Most Employers Do Not Track Off-the-Job Injuries or Costs

Oct. 24, 2003
Nearly 60 percent of corporate safety and health professionals believe that the costs of injuries that occur away from work are equal to or greater than the cost of work-related injuries. However, nearly 45 percent of companies do not offer any kind of off-the-job safety program.

These are two of the findings of a Web-based survey conducted by the National Safety Council to determine opinions about off-the-job safety issues.

"Businesses have a vested interest in the safety and health of their employees at work and away from work," said Alan McMillan, president of the National Safety Council. "Employers pay many of the costs associated with medical care, insurance and lost productivity resulting from injuries suffered by employees and their families. Business leaders must recognize that profitability and competitiveness are being affected by these costs."

Pointing out there have been significant advances made in reducing occupational injuries and deaths, McMillan pointed out that more than 80 percent of the 20.4 million disabling injuries, and 95 percent of the 99,500 unintentional injury deaths, suffered in the United States last year were unrelated to work.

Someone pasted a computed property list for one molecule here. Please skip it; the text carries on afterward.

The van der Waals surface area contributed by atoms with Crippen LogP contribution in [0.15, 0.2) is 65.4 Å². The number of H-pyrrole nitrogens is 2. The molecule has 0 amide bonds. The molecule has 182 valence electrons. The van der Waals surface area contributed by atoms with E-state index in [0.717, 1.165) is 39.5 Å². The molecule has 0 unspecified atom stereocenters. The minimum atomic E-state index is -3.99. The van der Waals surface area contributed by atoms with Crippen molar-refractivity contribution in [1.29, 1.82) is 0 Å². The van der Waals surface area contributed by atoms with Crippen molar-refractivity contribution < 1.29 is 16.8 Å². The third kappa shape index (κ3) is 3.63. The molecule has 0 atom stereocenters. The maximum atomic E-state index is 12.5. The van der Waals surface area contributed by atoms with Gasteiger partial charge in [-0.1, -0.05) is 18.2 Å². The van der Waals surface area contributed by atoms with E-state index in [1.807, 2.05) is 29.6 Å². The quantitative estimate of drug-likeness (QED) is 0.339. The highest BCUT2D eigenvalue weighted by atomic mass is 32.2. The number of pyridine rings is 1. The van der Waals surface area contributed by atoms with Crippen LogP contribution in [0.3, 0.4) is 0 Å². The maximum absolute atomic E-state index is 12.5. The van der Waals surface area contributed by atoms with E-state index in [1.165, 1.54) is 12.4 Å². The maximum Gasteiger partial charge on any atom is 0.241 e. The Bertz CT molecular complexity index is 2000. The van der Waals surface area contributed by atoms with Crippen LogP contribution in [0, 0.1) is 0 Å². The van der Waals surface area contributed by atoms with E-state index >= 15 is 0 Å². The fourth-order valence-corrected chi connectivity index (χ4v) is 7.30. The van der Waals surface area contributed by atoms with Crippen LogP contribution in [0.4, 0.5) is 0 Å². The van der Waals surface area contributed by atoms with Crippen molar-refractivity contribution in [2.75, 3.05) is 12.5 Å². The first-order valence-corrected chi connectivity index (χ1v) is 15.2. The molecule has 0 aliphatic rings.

"We must take the same focus and intensity that we have applied to workplace safety and apply them to injury prevention in our homes, communities and motor vehicles," he added. "This survey indicates that while a majority of employers may recognize the problem of off-the-job injuries, most are not taking action to alleviate it."

More than 40 percent of the survey's 1,300 respondents said that the costs of off-the-job injuries are greater than the cost of injuries incurred at work, and an additional 20 percent believe the costs are equal. However, the survey found that only 25 percent of respondents' companies keep records on off-the-job injuries. Just one-third of those that keep records track injuries of employees' dependents.

More than half of the respondents said their company offered some promotion of off-the-job safety, but nearly 45 percent said their companies offered no off-the-job information of any kind. Among the areas respondents indicated may be of interest for off-the-job safety information and education are motor vehicle safety, falls, burns, overexertion and sports injuries.

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